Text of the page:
Helmet technology has progressed a massive amount over the past decade and a half. Even with the high level of innovation, some parents are still hesitant to allow their kids to play football at a young age. Let’s work to change that view and review 5 of the best youth helmets on the market.
Before we get into the list, there are a few points that I have to make. For starters, no helmet can or will ever be 100% concussion proof; when you walk on that field, there is always a risk involved. Next, there are a number of factors to consider: weight, fit, comfort, and to many, aesthetics.
5. VICIS ZERO1 Youth | Dicks, $496
One of the most scientifically advanced football helmets ever made, VICIS helmets have always been quite pricey but continually test extremely well. They’re a bit heavy, but the real killer on this list is their availability. VICIS declared bankruptcy late in 2019 and is currently reforming under new ownership.
Pros – VICIS uses a soft shell that compresses on impact like a car bumper. They also test towards the top in every impact study. The VICIS is used by several NFL stars including Patrick Mahomes.
Cons – They weigh around 4 pounds, making them comparable to the SpeedFlex and the F7 in that aspect. They may be hard to get your hands on, and if you do, uncertainty surrounding the company makes me unsure about maintaining the investment after purchase (i.e. annual conditioning).
Final Thoughts – If not for some financial issues for VICIS, this would be much further up the list than it is. As with a number of helmets on this list; if weight isn’t your first priority, this would be a great choice for any young athlete.
4. Schutt F7 Youth | Dick’s, $600
The second most common helmet in the NFL, the Schutt F7 has all of their features packed into it.
Pros – The Helmet Stabilization System is present alongside the Tektonic Plate System, only seen on the F7.
Cons – A bit heavier than the Schutt Vengeance line of helmets drops this helmet down the list a bit.
Final Thoughts – The F7 is Schutt’s premier helmet right now. If you’re fine with younger players wearing the other heavy helmets, the F7 should be right alongside them.
3. Xenith Shadow XR Youth | Dick’s, $450
Xenith continually releases new technology that’s quite a bit different than their competitors. The Shadow XR uses RHEON Cell crumple technology, which has helped this helmet top Virginia Tech’s youth helmet study.
Pros – The #1 helmet on the VT helmet study.
Cons – Another heavy helmet at 4.5 pounds.
Final Thoughts – Similar to a few others on this list, this helmet may be a bit too heavy for some of the smaller or younger athletes. Overall, though, it’s a great option that seems to perform exceptionally well compared to other helmets!
2. Riddell SpeedFlex Youth | Dick’s, $350-$365
Riddell’s SpeedFlex technology is outstanding. There is a reason it’s easily the most popular helmet at every level. With that being said, the Speedflex is very big. Depending on the age of the player, I have concerns about the strength of their neck to support this helmet.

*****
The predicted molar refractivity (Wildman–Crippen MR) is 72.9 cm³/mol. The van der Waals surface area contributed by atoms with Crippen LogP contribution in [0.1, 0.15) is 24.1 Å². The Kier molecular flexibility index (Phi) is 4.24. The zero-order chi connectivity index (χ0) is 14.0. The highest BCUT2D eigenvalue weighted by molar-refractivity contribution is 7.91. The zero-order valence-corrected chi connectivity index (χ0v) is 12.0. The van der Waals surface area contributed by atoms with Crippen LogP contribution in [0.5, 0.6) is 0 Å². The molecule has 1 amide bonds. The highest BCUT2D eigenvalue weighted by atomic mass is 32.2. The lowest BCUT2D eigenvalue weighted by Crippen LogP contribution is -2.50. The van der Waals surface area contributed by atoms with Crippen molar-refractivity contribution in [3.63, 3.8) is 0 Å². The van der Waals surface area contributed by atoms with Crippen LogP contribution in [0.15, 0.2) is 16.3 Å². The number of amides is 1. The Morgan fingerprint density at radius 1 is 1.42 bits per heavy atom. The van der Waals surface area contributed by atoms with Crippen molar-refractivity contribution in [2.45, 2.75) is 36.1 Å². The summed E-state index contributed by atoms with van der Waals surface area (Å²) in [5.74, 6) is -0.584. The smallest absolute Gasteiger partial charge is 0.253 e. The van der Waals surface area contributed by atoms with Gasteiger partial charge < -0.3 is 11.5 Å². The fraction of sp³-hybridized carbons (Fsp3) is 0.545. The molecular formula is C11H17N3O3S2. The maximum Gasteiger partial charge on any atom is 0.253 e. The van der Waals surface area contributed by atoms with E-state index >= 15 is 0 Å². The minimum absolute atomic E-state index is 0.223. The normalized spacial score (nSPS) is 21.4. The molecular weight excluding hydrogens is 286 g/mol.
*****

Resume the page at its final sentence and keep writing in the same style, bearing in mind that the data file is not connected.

Pros – It is comfortable, stylish, very popular in the NFL (worn by Tom Brady, Saquon Barkley), and continually tests extremely well. The pricier Diamond option ($500, Riddell) is the latest technology from Riddell and Carbon, and is testing better than the original SpeedFlex design.
Cons – The helmet is quite large and heavy at 4 pounds. That is heavy for an adult, so I worry about a youth player’s neck.
Final Thoughts – I would personally look for a lighter option for a younger or smaller players neck, but the protection itself cannot go unnoticed. If you know what you’re getting, a youth SpeedFlex is an A+ option.
1. Schutt Vengeance Z10 VTD Youth | Schutt, $400
Schutt has worked to cut weight as much as possible while still being as protective as possible. They’ve introduced the Helmet Stabilization System (HSS), lighter models and they continue to use their TPU design.
Pros – The Helmet Stabilization System helps lock the helmet onto the head for a more secure fit. At 3-3.5 pounds it is also one of the lightest helmets on the market.
Cons – It’s seen in the NFL, but not in large numbers. It could be hard to convince a younger player to use a helmet without an influence from a high-profile role model.
Final Thoughts – This would be my first choice to give to a young player and team. Lightweight, comfortable, and received 5-Stars in Virginia Tech’s helmet study.
Well there you have it, WPW’s top 5 youth helmets available on the market. Yours may vary, and that’s okay! Just make sure you do your research, like checking our football gear database, before making a decision. With a safe and comfortable helmet, you can feel better letting your son or daughter fall in love with the game.
What do you think about our list? Any new helmets that belong on here, too?